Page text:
Hurricane Harvey made landfall on Friday, August 25 in Rockport, Texas with winds of 130 miles per hour, bringing massive destruction to communities in its path. Governor Greg Abbott of Texas expanded a disaster declaration to include 60 counties, and 30 of those counties were declared federal disaster areas. At least 70 deaths were reported along with many injuries and tens of thousands driven from their homes as more than 51 inches of rain caused catastrophic flooding.
Americares is restoring health services and meeting survivors’ health needs in storm-damaged communities across southeast Texas. The response focuses on restoring services disrupted by the storm, expanding mental health and psychosocial services and helping safety net health care providers prepare for future storms.
To date, Americares has provided $12 million in aid for Harvey survivors, including medicine and supplies, health programs and programmatic support, in partnership with 65 nonprofit organizations. The Hurricane Harvey Response Team has established a base of operations in Houston to oversee its relief and recovery programs.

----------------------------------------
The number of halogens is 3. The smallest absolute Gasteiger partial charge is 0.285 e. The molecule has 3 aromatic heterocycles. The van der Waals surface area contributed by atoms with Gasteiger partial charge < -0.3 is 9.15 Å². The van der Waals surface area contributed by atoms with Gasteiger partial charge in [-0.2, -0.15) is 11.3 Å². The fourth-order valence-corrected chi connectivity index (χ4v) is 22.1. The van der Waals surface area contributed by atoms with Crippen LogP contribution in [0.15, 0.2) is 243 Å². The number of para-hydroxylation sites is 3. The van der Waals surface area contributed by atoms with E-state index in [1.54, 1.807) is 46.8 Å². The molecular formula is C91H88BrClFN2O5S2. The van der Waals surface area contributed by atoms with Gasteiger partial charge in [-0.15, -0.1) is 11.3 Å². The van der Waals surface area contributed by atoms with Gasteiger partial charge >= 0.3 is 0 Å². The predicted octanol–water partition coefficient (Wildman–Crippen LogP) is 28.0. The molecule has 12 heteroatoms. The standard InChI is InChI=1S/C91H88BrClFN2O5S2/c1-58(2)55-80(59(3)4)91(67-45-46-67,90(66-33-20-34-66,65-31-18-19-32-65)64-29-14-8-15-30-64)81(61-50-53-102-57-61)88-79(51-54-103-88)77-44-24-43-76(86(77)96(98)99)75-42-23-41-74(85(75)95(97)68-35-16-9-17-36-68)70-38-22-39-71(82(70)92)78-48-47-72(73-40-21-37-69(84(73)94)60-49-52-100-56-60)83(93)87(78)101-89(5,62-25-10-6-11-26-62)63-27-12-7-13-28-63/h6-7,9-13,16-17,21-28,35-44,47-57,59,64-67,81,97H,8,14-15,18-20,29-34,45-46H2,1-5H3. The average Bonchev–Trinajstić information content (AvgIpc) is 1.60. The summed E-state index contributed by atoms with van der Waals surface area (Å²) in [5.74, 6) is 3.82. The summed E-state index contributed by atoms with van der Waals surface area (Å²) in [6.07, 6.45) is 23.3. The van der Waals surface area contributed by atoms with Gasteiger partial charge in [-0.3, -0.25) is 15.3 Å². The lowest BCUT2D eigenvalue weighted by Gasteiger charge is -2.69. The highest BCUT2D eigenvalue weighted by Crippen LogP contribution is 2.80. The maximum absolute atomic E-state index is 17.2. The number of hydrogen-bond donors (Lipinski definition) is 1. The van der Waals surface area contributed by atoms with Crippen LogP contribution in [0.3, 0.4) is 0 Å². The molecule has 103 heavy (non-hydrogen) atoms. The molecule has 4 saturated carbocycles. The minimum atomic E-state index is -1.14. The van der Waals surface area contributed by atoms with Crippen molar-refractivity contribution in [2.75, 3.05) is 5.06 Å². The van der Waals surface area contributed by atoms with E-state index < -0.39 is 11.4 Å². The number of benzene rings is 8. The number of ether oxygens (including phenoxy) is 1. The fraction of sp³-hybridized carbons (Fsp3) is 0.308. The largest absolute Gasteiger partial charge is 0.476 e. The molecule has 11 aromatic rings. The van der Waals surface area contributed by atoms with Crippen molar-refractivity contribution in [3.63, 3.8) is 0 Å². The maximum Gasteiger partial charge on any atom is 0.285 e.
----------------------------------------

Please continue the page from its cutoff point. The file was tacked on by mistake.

An Americares emergency response team arrived in Texas in late August as the storm was approaching and began working with our network of partner clinics throughout the region to meet survivors’ most immediate needs. Relief workers rushed relief supplies to emergency shelters and clinics serving as aid distribution shelters, ensuring survivors had essential items and could replace essential medications lost in the storm. Americares supported mobile clinics and vaccination campaigns in hard-hit communities from Brazoria to Port Arthur. With dozens of dialysis centers closed throughout the region, Americares also provided transportation to ensure critically ill patients received lifesaving treatments. For health centers damaged in the storm, Americares supported rapid repairs so survivors could access the care they needed, in a familiar place.